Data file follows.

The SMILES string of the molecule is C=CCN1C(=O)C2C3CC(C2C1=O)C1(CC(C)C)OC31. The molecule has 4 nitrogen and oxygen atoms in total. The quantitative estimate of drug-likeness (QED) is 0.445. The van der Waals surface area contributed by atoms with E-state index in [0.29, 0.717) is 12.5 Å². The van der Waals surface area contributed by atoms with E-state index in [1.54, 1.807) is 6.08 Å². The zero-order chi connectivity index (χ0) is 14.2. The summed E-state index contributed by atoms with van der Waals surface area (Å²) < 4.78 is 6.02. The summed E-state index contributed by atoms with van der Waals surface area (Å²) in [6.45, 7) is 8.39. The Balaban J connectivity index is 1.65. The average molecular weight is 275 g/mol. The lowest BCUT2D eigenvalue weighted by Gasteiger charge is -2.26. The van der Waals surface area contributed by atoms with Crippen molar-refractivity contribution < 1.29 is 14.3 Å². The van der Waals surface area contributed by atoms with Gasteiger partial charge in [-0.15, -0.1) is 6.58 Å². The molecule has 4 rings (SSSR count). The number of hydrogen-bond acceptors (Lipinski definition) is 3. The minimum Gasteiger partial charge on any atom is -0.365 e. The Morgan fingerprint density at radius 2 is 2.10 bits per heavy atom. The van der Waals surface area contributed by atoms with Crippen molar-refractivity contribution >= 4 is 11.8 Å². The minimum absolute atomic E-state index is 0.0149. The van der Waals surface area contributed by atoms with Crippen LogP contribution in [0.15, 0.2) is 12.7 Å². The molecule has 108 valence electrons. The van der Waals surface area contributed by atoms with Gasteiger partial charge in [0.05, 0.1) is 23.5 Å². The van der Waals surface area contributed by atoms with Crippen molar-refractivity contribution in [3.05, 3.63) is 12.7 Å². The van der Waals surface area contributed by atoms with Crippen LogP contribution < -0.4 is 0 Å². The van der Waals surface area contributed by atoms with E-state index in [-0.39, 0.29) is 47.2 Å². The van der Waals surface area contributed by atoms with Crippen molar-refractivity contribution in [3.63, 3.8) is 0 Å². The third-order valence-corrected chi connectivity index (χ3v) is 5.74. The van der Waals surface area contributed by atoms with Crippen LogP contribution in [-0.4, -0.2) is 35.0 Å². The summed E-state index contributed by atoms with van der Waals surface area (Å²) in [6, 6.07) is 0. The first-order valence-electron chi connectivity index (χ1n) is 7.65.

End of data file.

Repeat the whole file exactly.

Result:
The SMILES string of the molecule is C=CCN1C(=O)C2C3CC(C2C1=O)C1(CC(C)C)OC31. The molecule has 4 nitrogen and oxygen atoms in total. The quantitative estimate of drug-likeness (QED) is 0.445. The van der Waals surface area contributed by atoms with E-state index in [0.29, 0.717) is 12.5 Å². The van der Waals surface area contributed by atoms with E-state index in [1.54, 1.807) is 6.08 Å². The zero-order chi connectivity index (χ0) is 14.2. The summed E-state index contributed by atoms with van der Waals surface area (Å²) < 4.78 is 6.02. The summed E-state index contributed by atoms with van der Waals surface area (Å²) in [6.45, 7) is 8.39. The Balaban J connectivity index is 1.65. The average molecular weight is 275 g/mol. The lowest BCUT2D eigenvalue weighted by Gasteiger charge is -2.26. The van der Waals surface area contributed by atoms with Crippen molar-refractivity contribution < 1.29 is 14.3 Å². The van der Waals surface area contributed by atoms with Gasteiger partial charge in [-0.15, -0.1) is 6.58 Å². The molecule has 4 rings (SSSR count). The number of hydrogen-bond acceptors (Lipinski definition) is 3. The minimum Gasteiger partial charge on any atom is -0.365 e. The Morgan fingerprint density at radius 2 is 2.10 bits per heavy atom. The van der Waals surface area contributed by atoms with Crippen molar-refractivity contribution >= 4 is 11.8 Å². The minimum absolute atomic E-state index is 0.0149. The van der Waals surface area contributed by atoms with Crippen LogP contribution in [0.15, 0.2) is 12.7 Å². The molecule has 108 valence electrons. The van der Waals surface area contributed by atoms with Gasteiger partial charge in [0.05, 0.1) is 23.5 Å². The van der Waals surface area contributed by atoms with Crippen molar-refractivity contribution in [3.05, 3.63) is 12.7 Å². The van der Waals surface area contributed by atoms with Crippen LogP contribution < -0.4 is 0 Å². The van der Waals surface area contributed by atoms with E-state index in [-0.39, 0.29) is 47.2 Å². The van der Waals surface area contributed by atoms with Crippen molar-refractivity contribution in [3.63, 3.8) is 0 Å². The third-order valence-corrected chi connectivity index (χ3v) is 5.74. The van der Waals surface area contributed by atoms with Crippen LogP contribution in [-0.4, -0.2) is 35.0 Å². The summed E-state index contributed by atoms with van der Waals surface area (Å²) in [6, 6.07) is 0. The first-order valence-electron chi connectivity index (χ1n) is 7.65.